When evaluating what makes a machine learning model effective, it all comes down to performance and quality metrics. These evaluating factors are essential for AI practitioners to determine whether the model will function as intended for its application and specific industry use. In essence, monitoring and assessing performance during development directly leads to a successful product.
A capable model is a model that is prepared to predict and organically respond to a variety of diverse scenarios once deployed in the field. This level of reliability and responsiveness would be impossible without quality training data. To attain higher quality data, there are a unique set of metrics dedicated to that earlier stage of any AI development pipeline.
The data management stage is a key and initial step that is often undervalued and overlooked in favor of model iterations during training and evaluation, long after data has been fed into a model. Data that is more often than not faulty and leads to significantly lengthening the ML modeling cycle and, ultimately, a subpar product. It wouldn’t be ambitious to say then that AI algorithms and applications are only as competent as the data that powers them.
It’s a well-known fact that data management can be tricky for any ML team to navigate. With an estimated 80 percent of model development time dedicated to handling and preparing data, it’s no surprise that it’s not the most popular aspect for practitioners to focus on.
However, the work that is put into the heart of the data processing workflow, annotation, or labeling, will translate to immense value through optimal performance and a final product that requires less troubleshooting and maintenance following deployment.
In this article, you’ll learn to identify the particular metrics to measure the proficiency of data labeling workflows, how to properly interpret them to maximize model efficiency, and last but not least, or any less important for that matter, tracking those metrics to continually adapt and optimize labeling processes to meet specific project and development needs.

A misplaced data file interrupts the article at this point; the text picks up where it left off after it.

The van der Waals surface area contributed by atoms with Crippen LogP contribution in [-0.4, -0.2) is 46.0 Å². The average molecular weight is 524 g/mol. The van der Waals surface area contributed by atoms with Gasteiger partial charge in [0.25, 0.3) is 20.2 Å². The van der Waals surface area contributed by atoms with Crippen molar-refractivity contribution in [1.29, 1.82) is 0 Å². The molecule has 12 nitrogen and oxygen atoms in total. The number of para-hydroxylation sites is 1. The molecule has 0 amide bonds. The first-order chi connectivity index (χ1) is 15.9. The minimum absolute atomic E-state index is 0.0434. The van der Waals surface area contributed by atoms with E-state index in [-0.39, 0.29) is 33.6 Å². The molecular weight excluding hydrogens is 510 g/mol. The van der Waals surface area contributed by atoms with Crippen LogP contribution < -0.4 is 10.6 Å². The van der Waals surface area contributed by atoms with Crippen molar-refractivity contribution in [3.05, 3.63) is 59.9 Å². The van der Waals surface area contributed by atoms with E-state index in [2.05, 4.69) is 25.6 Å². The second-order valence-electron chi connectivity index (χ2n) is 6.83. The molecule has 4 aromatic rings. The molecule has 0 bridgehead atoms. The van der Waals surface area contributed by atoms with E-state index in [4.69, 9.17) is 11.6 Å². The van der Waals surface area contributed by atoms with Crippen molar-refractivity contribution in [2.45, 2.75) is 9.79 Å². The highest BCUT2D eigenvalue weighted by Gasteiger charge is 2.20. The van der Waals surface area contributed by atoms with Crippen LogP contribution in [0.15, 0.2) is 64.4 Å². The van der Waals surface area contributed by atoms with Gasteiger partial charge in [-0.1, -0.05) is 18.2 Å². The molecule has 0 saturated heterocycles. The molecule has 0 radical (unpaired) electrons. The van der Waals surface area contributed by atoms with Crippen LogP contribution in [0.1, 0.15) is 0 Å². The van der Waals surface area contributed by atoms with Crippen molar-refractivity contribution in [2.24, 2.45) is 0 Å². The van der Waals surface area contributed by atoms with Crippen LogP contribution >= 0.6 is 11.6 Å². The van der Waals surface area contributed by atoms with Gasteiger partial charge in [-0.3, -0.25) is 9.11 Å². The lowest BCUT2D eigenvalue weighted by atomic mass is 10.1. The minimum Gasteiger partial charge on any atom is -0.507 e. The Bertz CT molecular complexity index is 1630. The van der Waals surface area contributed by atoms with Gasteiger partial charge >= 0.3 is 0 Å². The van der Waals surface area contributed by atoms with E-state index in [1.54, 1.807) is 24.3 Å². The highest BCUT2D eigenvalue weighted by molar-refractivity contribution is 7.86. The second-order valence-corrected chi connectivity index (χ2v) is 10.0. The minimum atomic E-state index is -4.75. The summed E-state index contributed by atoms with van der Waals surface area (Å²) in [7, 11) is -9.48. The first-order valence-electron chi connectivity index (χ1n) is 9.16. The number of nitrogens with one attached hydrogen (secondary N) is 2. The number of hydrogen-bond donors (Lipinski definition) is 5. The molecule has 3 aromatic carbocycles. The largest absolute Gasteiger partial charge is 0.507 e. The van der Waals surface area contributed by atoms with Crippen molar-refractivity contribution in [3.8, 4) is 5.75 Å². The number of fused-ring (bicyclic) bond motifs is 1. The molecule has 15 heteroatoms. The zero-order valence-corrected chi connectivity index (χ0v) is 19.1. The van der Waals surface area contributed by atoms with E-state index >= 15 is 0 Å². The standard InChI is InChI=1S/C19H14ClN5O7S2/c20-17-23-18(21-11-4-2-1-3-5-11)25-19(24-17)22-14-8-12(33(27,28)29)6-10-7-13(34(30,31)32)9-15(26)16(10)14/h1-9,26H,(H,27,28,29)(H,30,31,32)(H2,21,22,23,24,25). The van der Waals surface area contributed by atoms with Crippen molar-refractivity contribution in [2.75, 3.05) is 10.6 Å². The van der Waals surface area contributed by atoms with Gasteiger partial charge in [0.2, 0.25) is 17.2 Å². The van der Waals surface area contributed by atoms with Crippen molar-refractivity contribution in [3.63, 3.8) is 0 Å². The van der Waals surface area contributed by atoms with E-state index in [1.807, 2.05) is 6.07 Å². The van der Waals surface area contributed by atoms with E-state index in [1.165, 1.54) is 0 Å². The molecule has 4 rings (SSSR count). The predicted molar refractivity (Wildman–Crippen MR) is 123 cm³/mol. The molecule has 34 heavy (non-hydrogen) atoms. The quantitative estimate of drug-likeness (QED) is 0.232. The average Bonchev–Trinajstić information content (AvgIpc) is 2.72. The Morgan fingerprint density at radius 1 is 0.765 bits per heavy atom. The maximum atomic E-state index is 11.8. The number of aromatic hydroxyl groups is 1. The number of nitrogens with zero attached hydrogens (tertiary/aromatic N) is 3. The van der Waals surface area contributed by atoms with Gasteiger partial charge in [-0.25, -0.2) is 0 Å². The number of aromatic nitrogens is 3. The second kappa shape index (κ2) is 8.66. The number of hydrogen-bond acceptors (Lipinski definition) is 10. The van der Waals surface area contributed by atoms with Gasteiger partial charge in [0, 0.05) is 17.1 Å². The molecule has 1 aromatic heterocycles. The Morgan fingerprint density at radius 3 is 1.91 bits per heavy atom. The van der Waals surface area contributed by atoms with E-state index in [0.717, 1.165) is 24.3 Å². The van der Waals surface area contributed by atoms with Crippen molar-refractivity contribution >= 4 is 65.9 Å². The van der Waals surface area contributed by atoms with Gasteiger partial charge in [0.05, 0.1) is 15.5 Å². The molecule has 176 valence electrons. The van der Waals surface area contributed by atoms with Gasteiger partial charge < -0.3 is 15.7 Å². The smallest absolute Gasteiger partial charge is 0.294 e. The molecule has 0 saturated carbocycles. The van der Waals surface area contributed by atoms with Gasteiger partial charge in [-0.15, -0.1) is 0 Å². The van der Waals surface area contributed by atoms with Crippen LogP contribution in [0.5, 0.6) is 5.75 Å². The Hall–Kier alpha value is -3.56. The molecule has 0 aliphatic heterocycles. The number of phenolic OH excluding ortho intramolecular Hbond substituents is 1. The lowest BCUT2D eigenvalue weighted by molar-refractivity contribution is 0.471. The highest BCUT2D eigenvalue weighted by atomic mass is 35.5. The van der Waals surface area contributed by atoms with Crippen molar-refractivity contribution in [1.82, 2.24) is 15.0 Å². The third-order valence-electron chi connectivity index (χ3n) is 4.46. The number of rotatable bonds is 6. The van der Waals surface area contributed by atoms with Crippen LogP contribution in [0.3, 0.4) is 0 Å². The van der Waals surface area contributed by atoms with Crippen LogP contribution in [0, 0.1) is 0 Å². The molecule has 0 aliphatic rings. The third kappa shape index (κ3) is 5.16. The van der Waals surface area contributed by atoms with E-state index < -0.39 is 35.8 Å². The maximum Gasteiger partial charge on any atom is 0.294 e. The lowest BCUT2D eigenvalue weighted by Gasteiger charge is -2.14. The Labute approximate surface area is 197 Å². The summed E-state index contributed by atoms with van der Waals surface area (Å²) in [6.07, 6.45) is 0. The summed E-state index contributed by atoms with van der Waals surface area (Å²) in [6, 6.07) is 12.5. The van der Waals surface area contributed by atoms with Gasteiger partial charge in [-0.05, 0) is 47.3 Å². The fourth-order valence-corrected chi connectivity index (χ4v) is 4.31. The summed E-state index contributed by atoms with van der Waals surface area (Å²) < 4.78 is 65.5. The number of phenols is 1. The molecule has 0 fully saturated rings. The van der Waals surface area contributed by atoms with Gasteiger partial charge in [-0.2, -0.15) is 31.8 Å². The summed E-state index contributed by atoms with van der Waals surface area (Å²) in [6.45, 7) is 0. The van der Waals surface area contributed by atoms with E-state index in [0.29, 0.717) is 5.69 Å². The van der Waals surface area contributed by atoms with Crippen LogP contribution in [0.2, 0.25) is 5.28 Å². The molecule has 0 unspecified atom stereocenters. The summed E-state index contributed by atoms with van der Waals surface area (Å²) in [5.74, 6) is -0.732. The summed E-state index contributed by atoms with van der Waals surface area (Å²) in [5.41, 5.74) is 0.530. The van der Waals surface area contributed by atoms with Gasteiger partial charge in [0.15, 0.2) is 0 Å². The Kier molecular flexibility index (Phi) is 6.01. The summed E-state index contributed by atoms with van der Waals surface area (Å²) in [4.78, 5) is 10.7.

The Labeling Metrics That Matter Most
There are certain initiatives typically associated with the standard data labeling process. After a varying amount of data has been collected, which requires annotation to organize and separate datasets according to what is relevant and usable information versus what is not; it becomes labeled data, which is then considered properly structured and prepared to help train and deploy models.
The initiatives themselves seem simple enough; gathering, organizing, and annotating data before it can be used, but following through on those initiatives is harder than it seems. Very likely because the average ML team handles data labeling efforts in a costly and inefficient manner. Unfortunately, many AI software developers limit themselves to a handful of conventional and carelessly implemented options.
Those methods are handling data processing needs either in-house, with dedicated data labeling teams or individuals assigned to labeling tasks, contractors that are often freelance and temporary, or through crowdsourcing; utilizing a third-party service provider to employ a larger team of designated workers to handle annotation tasks.
Regardless of which method practitioners decide on, it’s necessary to set and follow guidelines and abide by certain standards to avoid producing flawed and low-quality datasets. With that understanding in mind, the following criteria are recommended for ensuring data is processed to emphasize process efficiency: the quantity or size of the datasets, the frequency of label or annotation errors, minimizing noise, data filtration, time management, and the ability to filter down to the most accurate subsets of data.
In order to effectively measure and track the recommended criteria, a reputable data preparation platform will go a long way to simplifying data management, regardless of the individual requirements of a specific project, the size and number of datasets that need to be processed, or the skill level of the team that will be managing the data. Superb AI’s Platform provides just that, through a comprehensive and personalized environment for any ML and CV project dataflows.
The Impact of Measured Data